FYI June 14, 2017

June 14th is National Strawberry Shortcake Day

On this day:

1966 – The Vatican announces the abolition of the Index Librorum Prohibitorum (“index of prohibited books”), which was originally instituted in 1557.
The Index Librorum Prohibitorum (English: List of Prohibited Books) was a list of publications deemed heretical, anti-clerical or lascivious, and therefore banned by the Catholic Church.[1]

The 9th century witnessed the creation of what is considered to be the first index, called the Decretum Glasianum, but it was never officially authorized.[2] Much later, a first version (the Pauline Index) was promulgated by Pope Paul IV in 1559, which Paul F. Grendler believed marked “the turning-point for the freedom of enquiry in the Catholic world”, and which lasted less than a year, being then replaced by what was called the Tridentine Index (because it was authorized at the Council of Trent), which relaxed aspects of the Pauline Index that had been criticized and had prevented its acceptance.[1]

The 20th and final edition appeared in 1948, and the Index was formally abolished on 14 June 1966 by Pope Paul VI.[3][4][5]

The aim of the list was to protect the faith and morals of the faithful by preventing the reading of heretical and immoral books. Books thought to contain such errors included works by astronomers such as Johannes Kepler’s Epitome astronomiae Copernicanae, which was on the Index from 1621 to 1835, and by philosophers, like Immanuel Kant’s Critique of Pure Reason. The various editions of the Index also contained the rules of the Church relating to the reading, selling and pre-emptive censorship of books—editions and translations of the Bible that had not been approved by the Church could be banned.[6]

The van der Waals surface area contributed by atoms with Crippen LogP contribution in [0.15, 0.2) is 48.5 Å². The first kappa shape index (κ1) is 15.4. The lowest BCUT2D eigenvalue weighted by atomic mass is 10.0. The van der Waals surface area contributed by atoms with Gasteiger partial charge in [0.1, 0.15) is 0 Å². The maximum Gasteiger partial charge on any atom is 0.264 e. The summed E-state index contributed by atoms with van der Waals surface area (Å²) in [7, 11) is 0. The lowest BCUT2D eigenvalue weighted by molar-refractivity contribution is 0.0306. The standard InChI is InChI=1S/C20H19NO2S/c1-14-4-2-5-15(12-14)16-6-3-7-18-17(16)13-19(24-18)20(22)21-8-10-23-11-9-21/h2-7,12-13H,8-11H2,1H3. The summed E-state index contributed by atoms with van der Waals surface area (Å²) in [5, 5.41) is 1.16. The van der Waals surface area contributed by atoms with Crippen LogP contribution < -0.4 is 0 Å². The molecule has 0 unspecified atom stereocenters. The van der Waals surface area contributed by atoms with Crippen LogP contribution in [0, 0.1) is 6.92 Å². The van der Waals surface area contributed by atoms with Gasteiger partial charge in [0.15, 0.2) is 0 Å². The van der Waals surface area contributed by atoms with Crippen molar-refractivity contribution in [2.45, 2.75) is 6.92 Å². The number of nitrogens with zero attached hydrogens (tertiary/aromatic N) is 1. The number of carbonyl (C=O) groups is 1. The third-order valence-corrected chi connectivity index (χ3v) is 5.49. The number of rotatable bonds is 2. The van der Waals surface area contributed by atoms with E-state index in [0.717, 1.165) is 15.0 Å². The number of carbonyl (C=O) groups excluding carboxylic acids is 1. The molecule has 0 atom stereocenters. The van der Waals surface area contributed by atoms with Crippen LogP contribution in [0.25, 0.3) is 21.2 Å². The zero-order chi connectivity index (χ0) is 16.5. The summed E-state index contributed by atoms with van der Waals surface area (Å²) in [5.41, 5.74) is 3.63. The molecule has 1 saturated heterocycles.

Catholic canon law still recommends that works concerning sacred Scripture, theology, canon law, church history, and any writings which specially concern religion or morals, be submitted to the judgment of the local ordinary.[7] The local ordinary consults someone whom he considers competent to give a judgment and, if that person gives the nihil obstat (“nothing forbids”) the local ordinary grants the imprimatur (“let it be printed”).[8] Members of religious institutes require the imprimi potest (it can be printed) of their major superior to publish books on matters of religion or morals.[9]

Some of the scientific theories in works that were on early editions of the Index have long been routinely taught at Catholic universities worldwide; for example, the general prohibition of books advocating heliocentrism was only removed from the Index in 1758, but already in 1742 two Minims mathematicians had published an edition of Isaac Newton’s Principia Mathematica (1687) with commentaries and a preface stating that the work assumed heliocentrism and could not be explained without it.[10] The burning at the stake of Giordano Bruno,[11] whose entire works were placed on the Index in 1603,[12] was because of teaching the heresy of pantheism, not for heliocentrism or other scientific views.[13][14][15] Antonio Rosmini-Serbati, one of whose works was on the Index, was beatified in 2007.[16] The developments since the abolition of the Index signify “the loss of relevance of the Index in the 21st century.”[17]

A complete list of the authors and writings present in the successive editions of the Index is given in J. Martínez de Bujanda, Index Librorum Prohibitorum, 1600–1966.[18] A list of the books that were on the Index can be found on the World Wide Web.[19]

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Born on this day:

1903 – Alonzo Church, American mathematician and logician (d. 1995)